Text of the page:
Both Matthew and Mark (Mark 15.34) understand Jesus to be saying "God"
(theos) instead of "El".
The fact that "El" had not been a pagan deity 'in circulation' for 4-5
centuries (at least) argues VERY strongly that Jesus was not somehow calling
out to this El-thing.
There is not the slightest evidence to support the view that Jesus had
all of a sudden changed allegiance from Yahweh to some Canaanite deity,
after a lifetime of trying to honor Yahweh!
Strictly speaking, the 'eloi' and 'eli' forms in Mark and Matthew respectively,
are generally considered Aramaic. [The Hebrew form that Matthew uses--"eli"--still
supports an Aramaic quote, since the Targum on the psalm preserves the
Hebrew form of the name of God, even in the middle of an Aramaic sentence...like
we sometimes use the Jewish term Yahweh in sentences of English. Cf. EBC:
in Matt. Loc.] The chances of combining the possessive pronoun "my" with
a proper name "El" is significantly less than that of combining "my" with
a noun form such as "god" or "father". The form my+name (as an vocative,
or term of address) is very, very rarely attested in religious literature,
so the probabilities are decidedly against it.
Jesus had maintained earlier that Jews had the only true knowledge of God,
in the conversation with the Samaritan woman. (John 4.22: You Samaritans
worship what you do not know; we worship what we do know, for salvation
is from the Jews. ). Why would he at the last minute cry out to a non-Jewish
Finally, the passion narratives are teeming with allusions to the Righteous
Sufferer Psalms--at various levels of certainty and obviousness. These
different Sufferer Psalms address God with His more traditional names (e.g.
Yahweh, Elohim), helping to identify the referent of Psalm 22 as the same.
To see how woven into the passion narrative these psalms are, I have listed
below some of the suggested parallels from DJEC:207ff. (See also the extensive
discussion of the role of the Psalms in the Passion in DM:1452-1465.) The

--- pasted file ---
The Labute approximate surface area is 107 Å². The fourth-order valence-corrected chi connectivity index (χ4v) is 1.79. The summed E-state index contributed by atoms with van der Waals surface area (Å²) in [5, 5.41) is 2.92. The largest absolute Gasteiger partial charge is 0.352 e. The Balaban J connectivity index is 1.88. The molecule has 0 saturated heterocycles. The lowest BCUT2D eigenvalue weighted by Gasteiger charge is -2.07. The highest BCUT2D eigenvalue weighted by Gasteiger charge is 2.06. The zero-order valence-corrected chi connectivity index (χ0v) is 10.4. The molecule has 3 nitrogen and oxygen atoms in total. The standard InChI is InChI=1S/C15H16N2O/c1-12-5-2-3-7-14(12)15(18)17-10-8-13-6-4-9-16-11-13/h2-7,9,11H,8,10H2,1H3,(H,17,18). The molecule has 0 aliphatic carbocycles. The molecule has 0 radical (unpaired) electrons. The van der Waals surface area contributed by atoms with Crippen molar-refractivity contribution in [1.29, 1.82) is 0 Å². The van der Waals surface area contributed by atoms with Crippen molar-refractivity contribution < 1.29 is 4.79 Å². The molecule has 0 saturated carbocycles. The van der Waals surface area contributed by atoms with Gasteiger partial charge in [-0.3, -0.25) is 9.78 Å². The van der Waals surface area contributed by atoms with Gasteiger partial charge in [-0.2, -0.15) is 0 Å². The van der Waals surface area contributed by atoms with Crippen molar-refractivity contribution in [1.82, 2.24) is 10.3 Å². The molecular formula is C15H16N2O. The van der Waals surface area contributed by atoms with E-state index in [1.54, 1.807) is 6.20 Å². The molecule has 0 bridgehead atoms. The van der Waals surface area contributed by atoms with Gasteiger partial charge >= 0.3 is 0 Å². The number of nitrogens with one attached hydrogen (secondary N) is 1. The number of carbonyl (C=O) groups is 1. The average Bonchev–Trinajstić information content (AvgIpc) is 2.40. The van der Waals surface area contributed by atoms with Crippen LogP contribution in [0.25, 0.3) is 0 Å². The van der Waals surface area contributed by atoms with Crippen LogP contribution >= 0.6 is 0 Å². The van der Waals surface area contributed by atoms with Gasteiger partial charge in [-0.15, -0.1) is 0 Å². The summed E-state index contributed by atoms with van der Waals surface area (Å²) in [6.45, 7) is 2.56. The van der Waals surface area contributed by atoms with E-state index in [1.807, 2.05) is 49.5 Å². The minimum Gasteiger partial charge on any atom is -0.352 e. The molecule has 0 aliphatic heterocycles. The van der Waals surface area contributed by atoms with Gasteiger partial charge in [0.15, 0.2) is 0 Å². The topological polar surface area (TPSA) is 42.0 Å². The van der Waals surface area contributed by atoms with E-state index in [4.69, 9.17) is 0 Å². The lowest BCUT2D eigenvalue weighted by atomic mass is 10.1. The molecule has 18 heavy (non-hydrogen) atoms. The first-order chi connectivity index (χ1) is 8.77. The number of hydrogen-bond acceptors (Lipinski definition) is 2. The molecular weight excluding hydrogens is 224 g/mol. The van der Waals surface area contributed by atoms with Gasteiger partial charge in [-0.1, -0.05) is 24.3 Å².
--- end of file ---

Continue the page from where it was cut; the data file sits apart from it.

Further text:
format below is [gospel passage, item, psalm parallel (with "?" for possible,
but questionable, allusions)]:
[One sees now why the Risen Christ singled out the book of Psalms as the
backdrop for his exposition on the Road to Emmaus--He said to them,
"This is what I told you while I was still with you: Everything must be
fulfilled that is written about me in the Law of Moses, the Prophets and
the Psalms." ]
gathered together and took counsel to kill
Mark 14.1 (Mt 26.4)
to kill by cunning
Mark 14.18 (Jn 13.18)
the one eating with me
41.9 LXX (mrk)
hated me without a cause
Mark 14.34 (mt 26.38)
42.5, 11; 43.5 LXX
Mark 14.41 (Mt 26.45)
delivered to the hands of sinners
Mark 14.45 (Mt 26.49; Lk 22.47-48)
Mark 14.54 (Matt 26.58; Lk 22.54)
following at a distance
false witnesses rising up
27.12 LXX; 35.11 LXX
Mark 14.61 (Mt 26.û p Ãâ ð+p +p Tÿ ðÔ# ð|# ð/li>
silence before accusers
we have heard it ourselves
Mark 15.3 (Lk 23.10)
vehement verbal attack
Mark 15.24 (Mt 27.35; Lk 23.34; John 19.24)
division of garments
Mark 15.29 (Matt 27.39)
mockery, head wagging
Mark 15.30-31 (Mt 27.40,42)
"He trusts in God; let God deliver him"
22.8 LXX? (pepoithen, elpisen)
Mark 15.32 (Matt 27.44)
Mark 15.34 (Matt 27.46)
cry of dereliction
"Into your hands I commit my spirit!"
"I am thirsty"
Mark 15.36 (Mt 27.48)
offered vinegar to drink
Mark 15.39 (Matt 27.54)
worshipped by Gentiles
just, innocent (dikaios)
34.15, 17, 19, 21; 37.12; etc. LXX
Mark 15.40 (Matt 27.55; Lk 23.49)
looking on from a distance
no bone broken
Mark 15.43 (Lk 23.51)
kingdom of God
The net is simply this:
The linguistic, historical, and religious background information
is overwhelmingly AGAINST the position that Christ was calling upon the
pagan god 'El' during His suffering of the Cross.